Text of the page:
To legalise or not to legalise?

Cannabis has been used in the country for ages and people swear by its medicinal  properties. But doctors warn of its addictive nature and suggest regulated use

Published: 31st January 2017 11:13 PM  |   Last Updated: 01st February 2017 06:10 AM   |  A+A-

Express News Service

BENGALURU: The debate about legalising Cannabis is a controversial one. On one side are ardent activists who see the many medicinal properties in the plant and on the other are cautious doctors and researchers who, while acknowledging its uses in medicine, are wary of its addictive quality.

Cases like that of Sindhu Kiran’s father in Bengaluru further strengthens the cause of legalising the plant. Sindhu is a homemaker whose father, MM Srinivasa Murthy, 71, a businessman, was diagnosed with fourth stage Glioblastoma (one of the most widespread forms of brain cancers) in February 2015. He resorted to the usual procedures of surgery, chemotherapy and radiation. For a month he was fine but went downhill thereafter. “My dad became a vegetable. He could not move.

We had to carry him, wash him and feed him,” she says. Beyond a certain point, the medicines were also not working, she adds. Finally she heard about healing using cannabis oil from Viki Vaurora, a prominent campaigner for cannabis legalisation in India, and decided to try it. “We began on September 2015 and certain dosages of the canabbis oil were given every day. My dad now eats by himself and goes for a walk every morning. This cure needs to be promoted widely,” she says.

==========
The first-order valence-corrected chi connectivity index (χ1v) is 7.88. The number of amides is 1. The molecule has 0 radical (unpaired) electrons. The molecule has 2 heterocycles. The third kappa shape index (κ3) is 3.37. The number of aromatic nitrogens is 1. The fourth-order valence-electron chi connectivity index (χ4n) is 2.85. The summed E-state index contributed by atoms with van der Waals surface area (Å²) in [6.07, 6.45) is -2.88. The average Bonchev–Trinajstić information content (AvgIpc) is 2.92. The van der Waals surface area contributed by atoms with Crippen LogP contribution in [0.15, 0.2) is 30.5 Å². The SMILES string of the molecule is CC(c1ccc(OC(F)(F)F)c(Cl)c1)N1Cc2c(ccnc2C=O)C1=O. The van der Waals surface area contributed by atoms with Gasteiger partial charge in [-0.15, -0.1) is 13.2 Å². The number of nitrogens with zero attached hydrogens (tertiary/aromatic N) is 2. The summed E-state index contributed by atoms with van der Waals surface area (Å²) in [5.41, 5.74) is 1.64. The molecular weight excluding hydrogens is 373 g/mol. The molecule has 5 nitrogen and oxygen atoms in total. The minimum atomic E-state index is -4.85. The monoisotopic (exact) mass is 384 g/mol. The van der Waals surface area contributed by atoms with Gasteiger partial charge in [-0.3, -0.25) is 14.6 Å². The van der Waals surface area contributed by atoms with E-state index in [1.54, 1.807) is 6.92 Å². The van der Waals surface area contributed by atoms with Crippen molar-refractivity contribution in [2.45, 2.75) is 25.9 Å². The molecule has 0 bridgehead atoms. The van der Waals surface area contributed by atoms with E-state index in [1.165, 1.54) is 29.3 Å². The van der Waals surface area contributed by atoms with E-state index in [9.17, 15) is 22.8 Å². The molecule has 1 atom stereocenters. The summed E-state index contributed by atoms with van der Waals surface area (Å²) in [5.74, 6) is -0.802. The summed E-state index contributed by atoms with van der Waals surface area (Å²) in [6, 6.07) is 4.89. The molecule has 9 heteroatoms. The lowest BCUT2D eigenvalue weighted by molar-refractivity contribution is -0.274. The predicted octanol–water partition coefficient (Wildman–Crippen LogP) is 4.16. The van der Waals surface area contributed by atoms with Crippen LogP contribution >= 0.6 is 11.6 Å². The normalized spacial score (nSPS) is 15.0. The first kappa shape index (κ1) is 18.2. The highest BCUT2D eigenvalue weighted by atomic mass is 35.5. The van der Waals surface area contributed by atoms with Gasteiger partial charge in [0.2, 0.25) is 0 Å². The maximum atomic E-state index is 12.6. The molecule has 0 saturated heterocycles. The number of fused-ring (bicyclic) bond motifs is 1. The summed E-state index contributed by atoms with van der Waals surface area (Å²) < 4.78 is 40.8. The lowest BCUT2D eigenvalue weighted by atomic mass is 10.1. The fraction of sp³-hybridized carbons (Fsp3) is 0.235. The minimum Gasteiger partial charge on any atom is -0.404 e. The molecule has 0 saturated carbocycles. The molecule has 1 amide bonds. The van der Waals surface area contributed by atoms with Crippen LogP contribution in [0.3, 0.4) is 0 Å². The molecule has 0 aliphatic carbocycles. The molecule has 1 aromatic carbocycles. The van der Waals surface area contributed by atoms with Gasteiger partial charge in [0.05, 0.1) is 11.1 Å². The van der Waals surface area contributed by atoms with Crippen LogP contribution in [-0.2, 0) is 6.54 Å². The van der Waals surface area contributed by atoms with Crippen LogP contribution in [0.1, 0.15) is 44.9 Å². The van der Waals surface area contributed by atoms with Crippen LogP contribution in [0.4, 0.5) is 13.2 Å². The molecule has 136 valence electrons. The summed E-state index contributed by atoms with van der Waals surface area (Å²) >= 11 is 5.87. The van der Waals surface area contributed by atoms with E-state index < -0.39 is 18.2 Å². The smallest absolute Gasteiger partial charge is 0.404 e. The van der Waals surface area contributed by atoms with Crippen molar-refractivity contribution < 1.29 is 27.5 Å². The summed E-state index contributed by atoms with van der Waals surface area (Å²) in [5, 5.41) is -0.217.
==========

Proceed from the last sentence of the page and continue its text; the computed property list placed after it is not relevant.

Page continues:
In the midst of this raging debate on legalisation, it is difficult to ignore testimonials and stories such as the ones like Sindhu’s. However, doctors like Dr Vishal Rao, an oncologist with HCG Hospital, says that while there is no doubt that marijuana has medicinal properties, there is however, no scientific research to back stories like that of Sindhu’s. “Science requires scientific vetting and cannot be based on anecdotes. We need a larger framework based on efficacy, methodology, research and proper regulation,” he says. He himself is all for legalisation of the cannabis but in a regulated manner.

Regulation is what advocates like Viki do not warm to. Giving an example, he says, opium in its natural form has a number of beneficial effects, but as synthetic Morphine has a number of side affects. “Recent studies also suggest that its affects are gradually waning. We do not want the same for the cannabis. Once pharma companies get it then it becomes a merely money making enterprise,” he says.

When asked why research has not yet been taken up on a wider scale, Dr Vishal says that it might be due to its addictive nature. “Marijuana is addictive and can lead to hallucinations, and other neuropsychotropic affects. A mature consensus has been reached on its use. I do not know if our country is mature enough,” he says.
The two sides stand united against “the regressive attitude of the government” in outrightly banning a plant that has been in use in the country for ages. Dr Sathyanarayana Bhat is the former principal and now visiting professor at the Government Ayurvedic Medical College in the city, one of the oldest Ayurveda colleges in the country.

Dr Bhat and a few other doctors tried to push through a proposal for the possibility of using cannabis in pain management during cancer. “The project was outright;” he says. In Ayurveda texts like the Bhavaprakasha Nighantu, a dictionary of medicinal plants, Bhat says the plant has been recommended for conditions like insomania, gastrointestinal disorders and acute pain management. “In many Vedic texts it was also used as a mood elevator,” he says.

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